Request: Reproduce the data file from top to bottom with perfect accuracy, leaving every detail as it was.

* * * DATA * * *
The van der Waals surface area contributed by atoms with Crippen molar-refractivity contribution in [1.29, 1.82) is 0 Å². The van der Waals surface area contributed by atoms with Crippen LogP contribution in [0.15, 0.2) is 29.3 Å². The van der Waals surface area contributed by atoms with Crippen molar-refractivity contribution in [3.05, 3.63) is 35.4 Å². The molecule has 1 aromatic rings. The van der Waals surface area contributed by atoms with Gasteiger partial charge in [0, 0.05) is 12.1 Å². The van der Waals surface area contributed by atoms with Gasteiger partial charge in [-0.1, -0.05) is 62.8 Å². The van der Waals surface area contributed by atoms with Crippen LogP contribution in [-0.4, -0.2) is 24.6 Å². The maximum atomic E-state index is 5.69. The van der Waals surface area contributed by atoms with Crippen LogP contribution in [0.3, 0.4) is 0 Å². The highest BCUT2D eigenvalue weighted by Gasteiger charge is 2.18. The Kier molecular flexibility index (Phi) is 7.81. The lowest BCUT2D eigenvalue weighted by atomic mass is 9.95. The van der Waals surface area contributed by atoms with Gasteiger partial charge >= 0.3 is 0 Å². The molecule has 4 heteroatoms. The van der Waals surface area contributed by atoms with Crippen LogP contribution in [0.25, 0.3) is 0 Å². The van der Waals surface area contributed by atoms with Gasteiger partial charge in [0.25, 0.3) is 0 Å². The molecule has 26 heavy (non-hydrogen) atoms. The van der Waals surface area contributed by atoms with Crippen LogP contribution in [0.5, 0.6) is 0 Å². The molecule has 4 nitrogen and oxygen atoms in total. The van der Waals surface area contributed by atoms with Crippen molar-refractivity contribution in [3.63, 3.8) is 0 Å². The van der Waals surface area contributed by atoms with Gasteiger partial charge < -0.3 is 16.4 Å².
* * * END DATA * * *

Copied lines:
The van der Waals surface area contributed by atoms with Crippen molar-refractivity contribution in [1.29, 1.82) is 0 Å². The van der Waals surface area contributed by atoms with Crippen LogP contribution in [0.15, 0.2) is 29.3 Å². The van der Waals surface area contributed by atoms with Crippen molar-refractivity contribution in [3.05, 3.63) is 35.4 Å². The molecule has 1 aromatic rings. The van der Waals surface area contributed by atoms with Gasteiger partial charge in [0, 0.05) is 12.1 Å². The van der Waals surface area contributed by atoms with Gasteiger partial charge in [-0.1, -0.05) is 62.8 Å². The van der Waals surface area contributed by atoms with Crippen LogP contribution in [-0.4, -0.2) is 24.6 Å². The maximum atomic E-state index is 5.69. The van der Waals surface area contributed by atoms with Crippen LogP contribution in [0.3, 0.4) is 0 Å². The highest BCUT2D eigenvalue weighted by Gasteiger charge is 2.18. The Kier molecular flexibility index (Phi) is 7.81. The lowest BCUT2D eigenvalue weighted by atomic mass is 9.95. The van der Waals surface area contributed by atoms with Gasteiger partial charge >= 0.3 is 0 Å². The molecule has 4 heteroatoms. The van der Waals surface area contributed by atoms with Crippen LogP contribution in [0.25, 0.3) is 0 Å². The van der Waals surface area contributed by atoms with Gasteiger partial charge in [0.25, 0.3) is 0 Å². The molecule has 26 heavy (non-hydrogen) atoms. The van der Waals surface area contributed by atoms with Crippen LogP contribution in [0.5, 0.6) is 0 Å². The molecule has 4 nitrogen and oxygen atoms in total. The van der Waals surface area contributed by atoms with Crippen molar-refractivity contribution in [3.63, 3.8) is 0 Å². The van der Waals surface area contributed by atoms with Gasteiger partial charge < -0.3 is 16.4 Å².